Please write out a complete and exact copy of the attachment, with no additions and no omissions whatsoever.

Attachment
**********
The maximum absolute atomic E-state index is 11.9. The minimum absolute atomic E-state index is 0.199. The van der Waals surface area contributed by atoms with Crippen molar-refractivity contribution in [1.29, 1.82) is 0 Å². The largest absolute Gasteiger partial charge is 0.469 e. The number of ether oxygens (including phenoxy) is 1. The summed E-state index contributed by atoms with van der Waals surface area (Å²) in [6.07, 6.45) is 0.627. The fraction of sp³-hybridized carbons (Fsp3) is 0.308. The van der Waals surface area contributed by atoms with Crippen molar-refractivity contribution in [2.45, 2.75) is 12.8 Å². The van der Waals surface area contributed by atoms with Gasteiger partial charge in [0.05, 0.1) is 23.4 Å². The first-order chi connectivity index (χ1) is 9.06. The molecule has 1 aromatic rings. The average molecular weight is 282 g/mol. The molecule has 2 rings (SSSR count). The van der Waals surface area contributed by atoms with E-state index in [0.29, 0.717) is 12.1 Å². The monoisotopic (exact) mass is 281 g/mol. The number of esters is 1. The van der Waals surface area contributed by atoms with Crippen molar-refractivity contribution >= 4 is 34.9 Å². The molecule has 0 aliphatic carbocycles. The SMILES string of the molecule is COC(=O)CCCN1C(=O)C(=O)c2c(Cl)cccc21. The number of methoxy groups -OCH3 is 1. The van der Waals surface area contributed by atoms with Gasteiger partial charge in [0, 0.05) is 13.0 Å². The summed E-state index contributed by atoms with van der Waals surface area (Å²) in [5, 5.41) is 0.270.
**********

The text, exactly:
The maximum absolute atomic E-state index is 11.9. The minimum absolute atomic E-state index is 0.199. The van der Waals surface area contributed by atoms with Crippen molar-refractivity contribution in [1.29, 1.82) is 0 Å². The largest absolute Gasteiger partial charge is 0.469 e. The number of ether oxygens (including phenoxy) is 1. The summed E-state index contributed by atoms with van der Waals surface area (Å²) in [6.07, 6.45) is 0.627. The fraction of sp³-hybridized carbons (Fsp3) is 0.308. The van der Waals surface area contributed by atoms with Crippen molar-refractivity contribution in [2.45, 2.75) is 12.8 Å². The van der Waals surface area contributed by atoms with Gasteiger partial charge in [0.05, 0.1) is 23.4 Å². The first-order chi connectivity index (χ1) is 9.06. The molecule has 1 aromatic rings. The average molecular weight is 282 g/mol. The molecule has 2 rings (SSSR count). The van der Waals surface area contributed by atoms with E-state index in [0.29, 0.717) is 12.1 Å². The monoisotopic (exact) mass is 281 g/mol. The number of esters is 1. The van der Waals surface area contributed by atoms with Crippen molar-refractivity contribution >= 4 is 34.9 Å². The molecule has 0 aliphatic carbocycles. The SMILES string of the molecule is COC(=O)CCCN1C(=O)C(=O)c2c(Cl)cccc21. The number of methoxy groups -OCH3 is 1. The van der Waals surface area contributed by atoms with Gasteiger partial charge in [0, 0.05) is 13.0 Å². The summed E-state index contributed by atoms with van der Waals surface area (Å²) in [5, 5.41) is 0.270.